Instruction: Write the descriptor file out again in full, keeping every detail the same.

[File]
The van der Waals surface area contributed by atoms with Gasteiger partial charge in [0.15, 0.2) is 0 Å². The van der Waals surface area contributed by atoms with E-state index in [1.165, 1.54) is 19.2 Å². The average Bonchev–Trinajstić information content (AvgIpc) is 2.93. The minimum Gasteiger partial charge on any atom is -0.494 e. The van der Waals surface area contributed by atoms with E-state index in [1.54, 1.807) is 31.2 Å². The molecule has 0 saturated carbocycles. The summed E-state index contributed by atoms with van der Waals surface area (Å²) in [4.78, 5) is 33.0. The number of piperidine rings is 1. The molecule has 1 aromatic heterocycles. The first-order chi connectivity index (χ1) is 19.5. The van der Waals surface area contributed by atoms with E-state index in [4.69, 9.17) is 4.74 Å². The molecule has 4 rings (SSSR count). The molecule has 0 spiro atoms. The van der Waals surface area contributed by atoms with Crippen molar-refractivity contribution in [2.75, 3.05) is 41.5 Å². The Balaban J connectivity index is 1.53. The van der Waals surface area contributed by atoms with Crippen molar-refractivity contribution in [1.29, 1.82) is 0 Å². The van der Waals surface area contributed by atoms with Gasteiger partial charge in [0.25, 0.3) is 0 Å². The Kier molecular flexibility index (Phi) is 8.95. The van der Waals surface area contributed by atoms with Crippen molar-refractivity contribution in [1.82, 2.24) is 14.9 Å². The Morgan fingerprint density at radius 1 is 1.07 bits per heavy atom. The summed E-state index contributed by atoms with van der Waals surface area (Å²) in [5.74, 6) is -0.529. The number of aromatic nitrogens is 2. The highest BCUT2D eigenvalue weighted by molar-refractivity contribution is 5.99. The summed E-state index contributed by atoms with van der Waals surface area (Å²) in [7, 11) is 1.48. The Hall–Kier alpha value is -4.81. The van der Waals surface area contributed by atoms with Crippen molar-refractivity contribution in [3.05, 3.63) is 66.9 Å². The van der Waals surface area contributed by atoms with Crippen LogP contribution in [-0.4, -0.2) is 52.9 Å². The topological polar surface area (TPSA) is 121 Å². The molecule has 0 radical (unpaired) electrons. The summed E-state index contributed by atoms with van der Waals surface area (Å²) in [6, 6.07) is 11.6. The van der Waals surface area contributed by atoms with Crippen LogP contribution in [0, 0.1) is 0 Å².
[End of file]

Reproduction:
The van der Waals surface area contributed by atoms with Gasteiger partial charge in [0.15, 0.2) is 0 Å². The van der Waals surface area contributed by atoms with E-state index in [1.165, 1.54) is 19.2 Å². The average Bonchev–Trinajstić information content (AvgIpc) is 2.93. The minimum Gasteiger partial charge on any atom is -0.494 e. The van der Waals surface area contributed by atoms with E-state index in [1.54, 1.807) is 31.2 Å². The molecule has 0 saturated carbocycles. The summed E-state index contributed by atoms with van der Waals surface area (Å²) in [4.78, 5) is 33.0. The number of piperidine rings is 1. The molecule has 1 aromatic heterocycles. The first-order chi connectivity index (χ1) is 19.5. The van der Waals surface area contributed by atoms with E-state index in [4.69, 9.17) is 4.74 Å². The molecule has 4 rings (SSSR count). The molecule has 0 spiro atoms. The van der Waals surface area contributed by atoms with Crippen molar-refractivity contribution in [2.75, 3.05) is 41.5 Å². The Balaban J connectivity index is 1.53. The van der Waals surface area contributed by atoms with Crippen molar-refractivity contribution in [1.29, 1.82) is 0 Å². The van der Waals surface area contributed by atoms with Gasteiger partial charge in [0.25, 0.3) is 0 Å². The Kier molecular flexibility index (Phi) is 8.95. The van der Waals surface area contributed by atoms with Crippen molar-refractivity contribution in [1.82, 2.24) is 14.9 Å². The Morgan fingerprint density at radius 1 is 1.07 bits per heavy atom. The summed E-state index contributed by atoms with van der Waals surface area (Å²) in [5.74, 6) is -0.529. The number of aromatic nitrogens is 2. The highest BCUT2D eigenvalue weighted by molar-refractivity contribution is 5.99. The summed E-state index contributed by atoms with van der Waals surface area (Å²) in [7, 11) is 1.48. The Hall–Kier alpha value is -4.81. The van der Waals surface area contributed by atoms with Crippen molar-refractivity contribution in [3.05, 3.63) is 66.9 Å². The van der Waals surface area contributed by atoms with Crippen LogP contribution in [-0.4, -0.2) is 52.9 Å². The topological polar surface area (TPSA) is 121 Å². The molecule has 0 radical (unpaired) electrons. The summed E-state index contributed by atoms with van der Waals surface area (Å²) in [6, 6.07) is 11.6. The van der Waals surface area contributed by atoms with Crippen LogP contribution in [0, 0.1) is 0 Å².